Fundraising ramps up for Waynesville skate park

By Andre A. Rodriguez • Special to the Smoky Mountain News

It’s been at least a dozen years since Waynesville’s leaders began contemplating a public skate board park to provide a safe alternative to illegal skating on streets and parking lots.

The town bans skateboarding on sidewalks and most town streets. Violaters face a $50 fine and the possibility of having their boards confiscated.

But it doesn’t always stop them, whether it’s risking a stealth nighttime run through the town’s six-story parking deck or staging a mass ride down the middle of Main Street, as was the case in a rare display of public disobedience by young skaters a couple of years ago.

Waynesville Alderman Gary Caldwell, a long-time advocate of a town skate park, sees skaters taking up their sport wherever they can, often in private parking lots.

“The other day I was taking my mom for a stroll at the Brian Center on the outside, and I saw little guys over at Garrett Funeral Home’s extra parking lot skating and jumping up on that rail,” said Caldwell. “We’ve got to make [a skate park] happen soon.”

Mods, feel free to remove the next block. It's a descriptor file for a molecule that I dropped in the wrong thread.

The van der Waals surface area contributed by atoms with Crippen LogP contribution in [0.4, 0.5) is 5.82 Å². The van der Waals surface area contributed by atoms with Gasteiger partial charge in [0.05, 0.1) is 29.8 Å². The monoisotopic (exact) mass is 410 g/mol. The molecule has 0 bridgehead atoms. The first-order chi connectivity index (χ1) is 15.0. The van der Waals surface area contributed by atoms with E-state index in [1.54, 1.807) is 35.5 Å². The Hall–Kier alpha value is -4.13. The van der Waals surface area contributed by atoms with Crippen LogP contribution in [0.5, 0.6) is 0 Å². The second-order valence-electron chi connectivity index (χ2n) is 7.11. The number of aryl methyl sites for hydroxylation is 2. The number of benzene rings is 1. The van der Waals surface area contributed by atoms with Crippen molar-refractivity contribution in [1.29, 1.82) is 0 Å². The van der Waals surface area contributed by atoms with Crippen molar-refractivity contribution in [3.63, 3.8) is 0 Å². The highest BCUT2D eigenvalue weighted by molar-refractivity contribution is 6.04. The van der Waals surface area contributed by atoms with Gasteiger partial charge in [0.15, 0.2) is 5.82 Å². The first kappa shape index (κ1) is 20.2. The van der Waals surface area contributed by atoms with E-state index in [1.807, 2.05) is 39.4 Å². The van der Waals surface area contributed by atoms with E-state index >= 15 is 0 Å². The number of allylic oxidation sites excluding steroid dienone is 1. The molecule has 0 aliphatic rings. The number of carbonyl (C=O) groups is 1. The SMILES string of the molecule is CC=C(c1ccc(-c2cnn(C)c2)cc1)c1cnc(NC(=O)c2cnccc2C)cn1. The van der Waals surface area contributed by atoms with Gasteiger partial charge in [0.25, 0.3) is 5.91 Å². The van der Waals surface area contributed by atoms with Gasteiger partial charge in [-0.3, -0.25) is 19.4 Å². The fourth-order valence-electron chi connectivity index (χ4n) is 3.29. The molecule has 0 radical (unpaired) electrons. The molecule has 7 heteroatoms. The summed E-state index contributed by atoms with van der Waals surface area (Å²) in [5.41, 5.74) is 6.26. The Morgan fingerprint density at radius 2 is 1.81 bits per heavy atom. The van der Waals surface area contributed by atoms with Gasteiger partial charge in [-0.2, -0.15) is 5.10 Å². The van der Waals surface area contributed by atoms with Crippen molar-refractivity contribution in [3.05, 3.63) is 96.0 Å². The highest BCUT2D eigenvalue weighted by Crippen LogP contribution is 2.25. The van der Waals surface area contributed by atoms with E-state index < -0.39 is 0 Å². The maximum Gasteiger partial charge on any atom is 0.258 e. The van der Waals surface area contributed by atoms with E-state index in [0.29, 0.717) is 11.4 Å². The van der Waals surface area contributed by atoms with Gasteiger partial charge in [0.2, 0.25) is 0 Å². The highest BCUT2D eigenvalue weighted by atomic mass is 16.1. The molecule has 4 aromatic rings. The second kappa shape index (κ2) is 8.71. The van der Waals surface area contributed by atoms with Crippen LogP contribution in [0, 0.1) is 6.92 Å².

The town set aside $70,000 toward the park a dozen years ago and are now waiting to hear if they will be awarded a matching $70,000 grant from the state Parks and Recreation Trust Fund and town Parks and Recreation Department, Director Rhett Langston said.

Langston said he hopes he has good news to deliver about the grant soon, but the General Assembly’s delay in approving a budget has also delayed the grant process. The grant was tentatively scheduled to be awarded in July, but the date has been pushed back to at least Aug. 21, Langston said.

“It’s going to be stiff competition, more so than usual,” Langston said, citing the state budget crunch.

 

Park plans

Plans for the skate park call for a fenced-in, outdoor facility on the site of the former horse ring on Vance Street. It will join the sprawling town recreation complex along Richland Creek, where playgrounds, tennis courts, picnic shelters, ball fields, a greenway, a dog park, a track, and the Waynesville Recreation Center are clustered.